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|Title: ||Development and bioorthogonal activation of palladium-labile prodrugs of gemcitabine|
|Authors: ||Weiss, Jason T.|
Dawson, John C.
Patton, E. Elizabeth
Carragher, Neil O.
|Keywords: ||Bioorthogonal chemistry|
|Issue Date: ||2014|
|Publisher: ||© American Chemical Society|
|Citation: ||WEISS, J. ... et al., 2014. Development and bioorthogonal activation of palladium-labile prodrugs of gemcitabine. Journal of Medicinal Chemistry, 57 (12), pp.5395-5404.|
|Abstract: ||Bioorthogonal chemistry has become one of the main driving forces in current chemical biology, inspiring the search for novel biocompatible chemospecific reactions for the past decade. Alongside the well-established labeling strategies that originated the bioorthogonal paradigm, we have recently proposed the use of heterogeneous palladium chemistry and bioorthogonal Pd 0-labile prodrugs to develop spatially targeted therapies. Herein, we report the generation of biologically inert precursors of cytotoxic gemcitabine by introducing Pd0-cleavable groups in positions that are mechanistically relevant for gemcitabine's pharmacological activity. Cell viability studies in pancreatic cancer cells showed that carbamate functionalization of the 4-amino group of gemcitabine significantly reduced (>23-fold) the prodrugs' cytotoxicity. The N-propargyloxycarbonyl (N-Poc) promoiety displayed the highest sensitivity to heterogeneous palladium catalysis under biocompatible conditions, with a reaction half-life of less than 6 h. Zebrafish studies with allyl, propargyl, and benzyl carbamate-protected rhodamines confirmed N-Poc as the most suitable masking group for implementing in vivo bioorthogonal organometallic chemistry.|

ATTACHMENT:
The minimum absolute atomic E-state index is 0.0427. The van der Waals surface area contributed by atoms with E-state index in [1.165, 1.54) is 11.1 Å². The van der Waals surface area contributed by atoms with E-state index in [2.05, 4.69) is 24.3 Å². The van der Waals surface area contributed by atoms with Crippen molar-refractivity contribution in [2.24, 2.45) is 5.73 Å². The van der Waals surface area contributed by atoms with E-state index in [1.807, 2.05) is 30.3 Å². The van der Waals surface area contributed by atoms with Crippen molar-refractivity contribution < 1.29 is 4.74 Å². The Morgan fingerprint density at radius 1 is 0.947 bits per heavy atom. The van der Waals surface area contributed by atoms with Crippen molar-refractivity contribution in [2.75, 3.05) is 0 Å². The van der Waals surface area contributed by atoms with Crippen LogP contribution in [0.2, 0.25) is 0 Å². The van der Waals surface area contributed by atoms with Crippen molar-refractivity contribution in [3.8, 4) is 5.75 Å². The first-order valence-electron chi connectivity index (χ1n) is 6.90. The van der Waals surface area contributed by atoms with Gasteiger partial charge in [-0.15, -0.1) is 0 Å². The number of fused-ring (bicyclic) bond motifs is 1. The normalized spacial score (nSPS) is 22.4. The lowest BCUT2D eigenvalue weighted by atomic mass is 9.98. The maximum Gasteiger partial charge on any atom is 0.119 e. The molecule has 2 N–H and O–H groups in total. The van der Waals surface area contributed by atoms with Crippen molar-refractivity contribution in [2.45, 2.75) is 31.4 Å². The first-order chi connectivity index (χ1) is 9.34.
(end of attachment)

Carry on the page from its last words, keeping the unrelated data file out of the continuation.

|Description: ||Closed access.|
|Sponsor: ||J.T.W. is grateful to the College of Medicine and Veterinary
Medicine and the University of Edinburgh for a Darwin
International Scholarship and an Edinburgh Global Research
Scholarship. N.O.C. and A.U.B. thank RCUK and IGMM,
respectively, for an Academic Fellowship. W.R., C.F., and E.E.P.
are funded by the MRC. We are grateful to the Edinburgh
Cancer Research UK Centre for funding this research through
the CRUK Development Fund. This work has been partly
funded by a Heriot Watt University − IGMM pilot project and
the MSD Scottish Life Sciences Fund.|
|Publisher Link: ||http://dx.doi.org/10.1021/jm500531z|
|Appears in Collections:||Closed Access (Mechanical, Electrical and Manufacturing Engineering)|
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